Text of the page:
Jones enjoyed many adventures in flying around the globe (he logged over 44,000 flight hours), and his fondness for crocodiles and African elephants inspired him to build a private 350-acre wildlife preserve in Florida. He developed two of the most successful exercise equipment lines in the world, Nautilus and MedX, which enjoyed such success that at one time Jones earned a place on the Forbes list of the 400 richest people in the world. His son, Gary Jones, showed he’d inherited some of his father’s brilliance by creating Hammer Strength Systems, the most successful plate-loaded equipment line in the world.
One of the key tenets of Arthur Jones’s training philosophy was that developing the highest levels of strength and muscular size does not require a large investment in time. He also intensely studied the influence of strength curves on developing strength and muscular bulk, and established the value of eccentric training. Famous bodybuilders who benefited from Jones’s training concepts include Mike and Ray Mentzer, who are now deceased, Casey Viator and Mr. Olympias Dorian Yates and Sergio Oliva.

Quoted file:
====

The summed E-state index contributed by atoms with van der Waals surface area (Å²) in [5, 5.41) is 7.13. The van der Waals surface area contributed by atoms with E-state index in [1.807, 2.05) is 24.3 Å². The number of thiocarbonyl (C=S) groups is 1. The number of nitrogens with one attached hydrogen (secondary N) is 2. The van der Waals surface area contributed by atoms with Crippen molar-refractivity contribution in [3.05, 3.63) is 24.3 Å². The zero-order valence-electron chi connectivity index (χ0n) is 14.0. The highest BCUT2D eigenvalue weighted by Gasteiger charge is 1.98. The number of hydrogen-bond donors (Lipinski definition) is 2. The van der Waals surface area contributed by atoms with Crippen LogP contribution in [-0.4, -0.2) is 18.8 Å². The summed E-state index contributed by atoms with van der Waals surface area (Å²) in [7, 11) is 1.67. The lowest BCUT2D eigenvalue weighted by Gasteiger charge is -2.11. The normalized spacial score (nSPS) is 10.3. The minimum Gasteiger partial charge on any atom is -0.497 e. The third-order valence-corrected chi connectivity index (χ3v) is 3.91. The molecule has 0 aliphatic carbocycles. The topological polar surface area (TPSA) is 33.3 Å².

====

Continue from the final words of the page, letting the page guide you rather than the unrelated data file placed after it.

Jones’s main contributions to the personal training industry are his extremely well-marketed line of exercise equipment and the opening of an impressive number of world-wide Nautilus training centers. Jones’s gyms promised a muscular body in just three 20-minute workouts a week, but that propaganda only fooled people for so long. However, there was a positive effect being that it got more people into gyms and involved in resistance training. Eventually those Nautilus centers became gyms equipped with free weights and Jones’s machines and, like the Dinosaurs, went into extinction (for example, the Energie Cardio gym chain found in the province of Quebec, are former Nautilus Plus gyms). If Arthur Jones had not been around, the gym industry would have gone in an entirely different direction.